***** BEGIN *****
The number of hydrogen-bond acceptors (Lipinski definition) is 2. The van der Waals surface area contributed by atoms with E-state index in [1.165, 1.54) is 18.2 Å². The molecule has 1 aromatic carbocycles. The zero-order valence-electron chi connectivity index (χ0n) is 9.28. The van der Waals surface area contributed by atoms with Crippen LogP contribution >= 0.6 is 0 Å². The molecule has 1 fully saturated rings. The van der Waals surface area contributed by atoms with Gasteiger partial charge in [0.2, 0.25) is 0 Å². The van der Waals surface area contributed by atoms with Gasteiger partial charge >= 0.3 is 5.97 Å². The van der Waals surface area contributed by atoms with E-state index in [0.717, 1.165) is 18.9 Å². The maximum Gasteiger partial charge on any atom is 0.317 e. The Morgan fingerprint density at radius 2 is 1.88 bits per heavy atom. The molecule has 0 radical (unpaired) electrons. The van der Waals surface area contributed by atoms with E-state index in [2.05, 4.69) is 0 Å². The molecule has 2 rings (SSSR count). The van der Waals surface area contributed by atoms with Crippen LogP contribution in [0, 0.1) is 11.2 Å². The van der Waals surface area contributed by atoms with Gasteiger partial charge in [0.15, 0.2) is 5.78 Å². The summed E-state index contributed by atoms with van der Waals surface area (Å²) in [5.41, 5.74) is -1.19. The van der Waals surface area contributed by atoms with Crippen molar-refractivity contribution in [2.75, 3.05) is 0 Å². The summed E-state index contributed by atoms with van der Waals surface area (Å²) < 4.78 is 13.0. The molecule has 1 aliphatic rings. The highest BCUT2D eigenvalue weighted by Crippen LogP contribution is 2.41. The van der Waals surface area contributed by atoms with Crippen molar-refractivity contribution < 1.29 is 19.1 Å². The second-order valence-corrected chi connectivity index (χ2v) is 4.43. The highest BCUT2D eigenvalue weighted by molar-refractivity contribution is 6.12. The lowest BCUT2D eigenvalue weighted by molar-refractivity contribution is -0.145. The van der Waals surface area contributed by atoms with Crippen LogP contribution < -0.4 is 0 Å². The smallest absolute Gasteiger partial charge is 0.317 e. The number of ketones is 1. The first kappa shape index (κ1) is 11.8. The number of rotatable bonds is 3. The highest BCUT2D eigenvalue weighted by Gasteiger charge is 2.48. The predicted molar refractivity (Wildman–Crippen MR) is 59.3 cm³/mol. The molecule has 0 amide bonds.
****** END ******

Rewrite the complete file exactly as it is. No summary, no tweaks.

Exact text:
The number of hydrogen-bond acceptors (Lipinski definition) is 2. The van der Waals surface area contributed by atoms with E-state index in [1.165, 1.54) is 18.2 Å². The molecule has 1 aromatic carbocycles. The zero-order valence-electron chi connectivity index (χ0n) is 9.28. The van der Waals surface area contributed by atoms with Crippen LogP contribution >= 0.6 is 0 Å². The molecule has 1 fully saturated rings. The van der Waals surface area contributed by atoms with Gasteiger partial charge in [0.2, 0.25) is 0 Å². The van der Waals surface area contributed by atoms with Gasteiger partial charge >= 0.3 is 5.97 Å². The van der Waals surface area contributed by atoms with E-state index in [0.717, 1.165) is 18.9 Å². The maximum Gasteiger partial charge on any atom is 0.317 e. The Morgan fingerprint density at radius 2 is 1.88 bits per heavy atom. The molecule has 0 radical (unpaired) electrons. The van der Waals surface area contributed by atoms with E-state index in [2.05, 4.69) is 0 Å². The molecule has 2 rings (SSSR count). The van der Waals surface area contributed by atoms with Crippen LogP contribution in [0, 0.1) is 11.2 Å². The van der Waals surface area contributed by atoms with Gasteiger partial charge in [0.15, 0.2) is 5.78 Å². The summed E-state index contributed by atoms with van der Waals surface area (Å²) in [5.41, 5.74) is -1.19. The van der Waals surface area contributed by atoms with Crippen molar-refractivity contribution in [2.75, 3.05) is 0 Å². The summed E-state index contributed by atoms with van der Waals surface area (Å²) < 4.78 is 13.0. The molecule has 1 aliphatic rings. The highest BCUT2D eigenvalue weighted by Crippen LogP contribution is 2.41. The van der Waals surface area contributed by atoms with Crippen molar-refractivity contribution < 1.29 is 19.1 Å². The second-order valence-corrected chi connectivity index (χ2v) is 4.43. The highest BCUT2D eigenvalue weighted by molar-refractivity contribution is 6.12. The lowest BCUT2D eigenvalue weighted by molar-refractivity contribution is -0.145. The van der Waals surface area contributed by atoms with Crippen LogP contribution < -0.4 is 0 Å². The smallest absolute Gasteiger partial charge is 0.317 e. The number of ketones is 1. The first kappa shape index (κ1) is 11.8. The number of rotatable bonds is 3. The highest BCUT2D eigenvalue weighted by Gasteiger charge is 2.48. The predicted molar refractivity (Wildman–Crippen MR) is 59.3 cm³/mol. The molecule has 0 amide bonds.